Jesus’ mother and brothers have apparently not yet become members of Jesus’ band of disciples.  They have been following Jesus in a literal sense but not in the more important sense of discipleship—they are more stalking him to figure out what is going on than following to learn from his teachings.  But the result of that kind of following is a dire conclusion: Jesus is off his rocker!  He has become something of a family embarrassment, a public spectacle that they are eager to whisk out of sight.  They want to take Jesus home, put him to bed, keep him quiet for a while, and then see if all this talk about casting out demons and the kingdom of his Father abates.

    As some commentators have pointed out, it appears that it was particularly Jesus’ engagement with the demonic that was causing Mary and Jesus’ brothers to arch their eyebrows the sharpest.  It all seemed a little bizarre to them.  In verse 21 They say literally that they had to get him on home because Jesus was exeste, a word meaning to stand outside of yourself.  Even today we may refer to a person who is an emotional wreck as being “beside himself” with grief.  The idea is that someone has taken leave of his senses (or his senses have taken leave of him) and so what remains for the time being is a person whose emotions are unchecked and unregulated.  This is the family’s assessment of Jesus.

    Apparently all Jesus’ talk about invisible kingdoms of God and the casting out of demons led members of his own family to the conclusion that Jesus was seeing things that no one else could see and the reason was simple: he was out of his everloving mind!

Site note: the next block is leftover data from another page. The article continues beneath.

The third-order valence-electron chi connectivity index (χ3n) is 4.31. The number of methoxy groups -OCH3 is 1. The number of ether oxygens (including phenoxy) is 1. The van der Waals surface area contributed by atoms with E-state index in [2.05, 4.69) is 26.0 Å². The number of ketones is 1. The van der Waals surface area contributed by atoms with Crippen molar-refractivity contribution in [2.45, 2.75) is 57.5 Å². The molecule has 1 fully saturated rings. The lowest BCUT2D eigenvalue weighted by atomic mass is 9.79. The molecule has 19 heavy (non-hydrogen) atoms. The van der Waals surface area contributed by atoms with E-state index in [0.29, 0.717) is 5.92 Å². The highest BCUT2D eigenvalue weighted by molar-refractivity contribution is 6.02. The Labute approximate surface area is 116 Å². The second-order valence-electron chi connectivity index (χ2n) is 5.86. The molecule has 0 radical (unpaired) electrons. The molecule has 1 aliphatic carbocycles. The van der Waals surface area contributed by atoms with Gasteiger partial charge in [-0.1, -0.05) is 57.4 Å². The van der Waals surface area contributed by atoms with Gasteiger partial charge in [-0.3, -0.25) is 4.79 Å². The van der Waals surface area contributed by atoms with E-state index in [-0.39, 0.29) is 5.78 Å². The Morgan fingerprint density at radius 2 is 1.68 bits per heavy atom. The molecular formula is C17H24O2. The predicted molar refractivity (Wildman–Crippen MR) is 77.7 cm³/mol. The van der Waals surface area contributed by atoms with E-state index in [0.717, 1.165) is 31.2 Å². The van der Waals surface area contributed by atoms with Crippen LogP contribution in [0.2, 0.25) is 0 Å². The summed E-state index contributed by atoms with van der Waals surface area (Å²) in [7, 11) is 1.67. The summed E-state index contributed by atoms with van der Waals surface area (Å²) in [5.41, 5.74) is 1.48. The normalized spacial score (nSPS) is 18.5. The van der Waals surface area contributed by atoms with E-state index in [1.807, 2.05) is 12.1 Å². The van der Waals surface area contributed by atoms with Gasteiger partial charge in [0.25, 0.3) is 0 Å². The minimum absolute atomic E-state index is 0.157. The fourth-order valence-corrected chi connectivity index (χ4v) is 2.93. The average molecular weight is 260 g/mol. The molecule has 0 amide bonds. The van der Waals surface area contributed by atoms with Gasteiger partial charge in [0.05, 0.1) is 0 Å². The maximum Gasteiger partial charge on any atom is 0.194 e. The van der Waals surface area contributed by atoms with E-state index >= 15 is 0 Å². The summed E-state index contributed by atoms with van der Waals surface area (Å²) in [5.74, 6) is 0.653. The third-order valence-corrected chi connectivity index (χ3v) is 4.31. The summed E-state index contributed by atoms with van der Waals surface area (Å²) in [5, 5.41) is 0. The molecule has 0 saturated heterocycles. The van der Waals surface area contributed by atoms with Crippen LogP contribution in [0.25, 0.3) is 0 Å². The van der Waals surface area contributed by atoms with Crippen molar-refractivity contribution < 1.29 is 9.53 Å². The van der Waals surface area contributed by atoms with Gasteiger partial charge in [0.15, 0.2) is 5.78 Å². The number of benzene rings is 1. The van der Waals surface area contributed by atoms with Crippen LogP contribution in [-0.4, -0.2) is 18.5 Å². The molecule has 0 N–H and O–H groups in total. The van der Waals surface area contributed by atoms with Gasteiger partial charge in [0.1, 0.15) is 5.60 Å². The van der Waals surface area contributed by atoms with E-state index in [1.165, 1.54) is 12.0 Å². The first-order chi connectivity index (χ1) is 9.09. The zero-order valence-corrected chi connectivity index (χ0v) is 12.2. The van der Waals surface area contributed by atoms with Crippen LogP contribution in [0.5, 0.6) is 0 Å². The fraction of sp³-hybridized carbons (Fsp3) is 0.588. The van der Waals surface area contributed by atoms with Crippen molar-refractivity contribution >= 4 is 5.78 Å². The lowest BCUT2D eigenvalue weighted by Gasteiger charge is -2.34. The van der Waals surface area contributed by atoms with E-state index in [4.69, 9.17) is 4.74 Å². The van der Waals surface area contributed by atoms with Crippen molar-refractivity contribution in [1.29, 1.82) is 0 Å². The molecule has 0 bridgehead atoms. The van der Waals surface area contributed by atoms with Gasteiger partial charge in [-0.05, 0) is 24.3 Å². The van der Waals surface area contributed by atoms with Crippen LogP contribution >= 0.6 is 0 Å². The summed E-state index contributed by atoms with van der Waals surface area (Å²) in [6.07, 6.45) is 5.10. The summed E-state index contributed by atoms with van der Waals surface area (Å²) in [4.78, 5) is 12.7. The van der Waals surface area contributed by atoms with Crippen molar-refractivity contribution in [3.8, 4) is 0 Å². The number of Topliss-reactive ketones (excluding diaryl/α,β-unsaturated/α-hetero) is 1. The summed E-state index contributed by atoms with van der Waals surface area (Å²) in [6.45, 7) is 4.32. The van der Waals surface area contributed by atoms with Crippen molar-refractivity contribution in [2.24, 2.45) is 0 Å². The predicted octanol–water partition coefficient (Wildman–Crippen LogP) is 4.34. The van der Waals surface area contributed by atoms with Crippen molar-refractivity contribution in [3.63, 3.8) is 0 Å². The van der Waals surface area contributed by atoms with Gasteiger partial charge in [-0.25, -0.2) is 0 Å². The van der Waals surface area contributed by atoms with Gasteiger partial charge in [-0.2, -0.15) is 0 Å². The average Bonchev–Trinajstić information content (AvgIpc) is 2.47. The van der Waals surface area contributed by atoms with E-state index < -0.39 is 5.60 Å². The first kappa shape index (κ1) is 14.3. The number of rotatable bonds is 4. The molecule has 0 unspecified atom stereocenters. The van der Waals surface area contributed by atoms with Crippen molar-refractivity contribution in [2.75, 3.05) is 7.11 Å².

We probably can give the family a break—no one in history, after all, had ever before had to deal with having the Son of God as a close family member.  Still, to look at Jesus and chalk up his words as delusional, incorrect, incoherent—that is a pretty bad thing to do, too.  It’s maybe not an unpardonable sin but it may well be a sin in which we sometimes participate  Whenever we pick and choose from among our Savior’s words, deciding on our own which to take seriously and which to chalk up as no more than metaphor or something that doesn’t apply to us in the modern age, aren’t we essentially saying that sometimes Jesus said things that no one can take seriously?  Mark 3 shows us that there is indeed more than one way to reject Jesus.  We do well to pay attention to the lesser one sometimes and not let undue worries about the big one eclipse this for us.